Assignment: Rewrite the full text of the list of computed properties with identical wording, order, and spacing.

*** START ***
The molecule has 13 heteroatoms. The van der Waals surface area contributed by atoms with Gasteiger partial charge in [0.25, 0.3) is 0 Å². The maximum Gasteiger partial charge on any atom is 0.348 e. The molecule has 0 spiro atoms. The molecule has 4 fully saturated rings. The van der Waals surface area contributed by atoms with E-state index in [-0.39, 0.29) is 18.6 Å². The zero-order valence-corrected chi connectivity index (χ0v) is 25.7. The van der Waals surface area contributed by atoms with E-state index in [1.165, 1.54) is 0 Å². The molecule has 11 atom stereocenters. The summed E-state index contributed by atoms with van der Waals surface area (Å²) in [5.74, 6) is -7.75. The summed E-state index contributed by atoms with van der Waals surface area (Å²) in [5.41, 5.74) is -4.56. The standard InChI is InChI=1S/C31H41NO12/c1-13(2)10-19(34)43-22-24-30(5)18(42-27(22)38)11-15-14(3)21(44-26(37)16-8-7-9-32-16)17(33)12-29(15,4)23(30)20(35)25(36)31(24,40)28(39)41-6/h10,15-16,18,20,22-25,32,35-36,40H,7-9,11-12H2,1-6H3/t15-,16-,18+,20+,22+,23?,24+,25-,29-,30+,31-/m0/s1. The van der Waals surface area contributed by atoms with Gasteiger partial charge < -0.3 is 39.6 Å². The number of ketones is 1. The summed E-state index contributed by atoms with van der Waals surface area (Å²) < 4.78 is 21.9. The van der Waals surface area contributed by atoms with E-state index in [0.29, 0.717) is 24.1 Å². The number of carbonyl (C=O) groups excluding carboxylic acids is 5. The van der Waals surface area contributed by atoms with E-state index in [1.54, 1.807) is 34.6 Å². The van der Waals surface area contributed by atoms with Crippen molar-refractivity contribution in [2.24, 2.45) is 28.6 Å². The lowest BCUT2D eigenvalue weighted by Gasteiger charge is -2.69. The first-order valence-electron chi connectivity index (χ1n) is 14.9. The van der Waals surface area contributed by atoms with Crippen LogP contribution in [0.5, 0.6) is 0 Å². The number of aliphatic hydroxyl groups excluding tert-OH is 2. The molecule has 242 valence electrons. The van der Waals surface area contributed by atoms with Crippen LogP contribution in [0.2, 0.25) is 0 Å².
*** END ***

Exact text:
The molecule has 13 heteroatoms. The van der Waals surface area contributed by atoms with Gasteiger partial charge in [0.25, 0.3) is 0 Å². The maximum Gasteiger partial charge on any atom is 0.348 e. The molecule has 0 spiro atoms. The molecule has 4 fully saturated rings. The van der Waals surface area contributed by atoms with E-state index in [-0.39, 0.29) is 18.6 Å². The zero-order valence-corrected chi connectivity index (χ0v) is 25.7. The van der Waals surface area contributed by atoms with E-state index in [1.165, 1.54) is 0 Å². The molecule has 11 atom stereocenters. The summed E-state index contributed by atoms with van der Waals surface area (Å²) in [5.74, 6) is -7.75. The summed E-state index contributed by atoms with van der Waals surface area (Å²) in [5.41, 5.74) is -4.56. The standard InChI is InChI=1S/C31H41NO12/c1-13(2)10-19(34)43-22-24-30(5)18(42-27(22)38)11-15-14(3)21(44-26(37)16-8-7-9-32-16)17(33)12-29(15,4)23(30)20(35)25(36)31(24,40)28(39)41-6/h10,15-16,18,20,22-25,32,35-36,40H,7-9,11-12H2,1-6H3/t15-,16-,18+,20+,22+,23?,24+,25-,29-,30+,31-/m0/s1. The van der Waals surface area contributed by atoms with Gasteiger partial charge < -0.3 is 39.6 Å². The number of ketones is 1. The summed E-state index contributed by atoms with van der Waals surface area (Å²) < 4.78 is 21.9. The van der Waals surface area contributed by atoms with E-state index in [0.29, 0.717) is 24.1 Å². The number of carbonyl (C=O) groups excluding carboxylic acids is 5. The van der Waals surface area contributed by atoms with E-state index in [1.54, 1.807) is 34.6 Å². The van der Waals surface area contributed by atoms with Crippen molar-refractivity contribution in [2.24, 2.45) is 28.6 Å². The lowest BCUT2D eigenvalue weighted by Gasteiger charge is -2.69. The first-order valence-electron chi connectivity index (χ1n) is 14.9. The van der Waals surface area contributed by atoms with Crippen LogP contribution in [0.5, 0.6) is 0 Å². The number of aliphatic hydroxyl groups excluding tert-OH is 2. The molecule has 242 valence electrons. The van der Waals surface area contributed by atoms with Crippen LogP contribution in [0.2, 0.25) is 0 Å².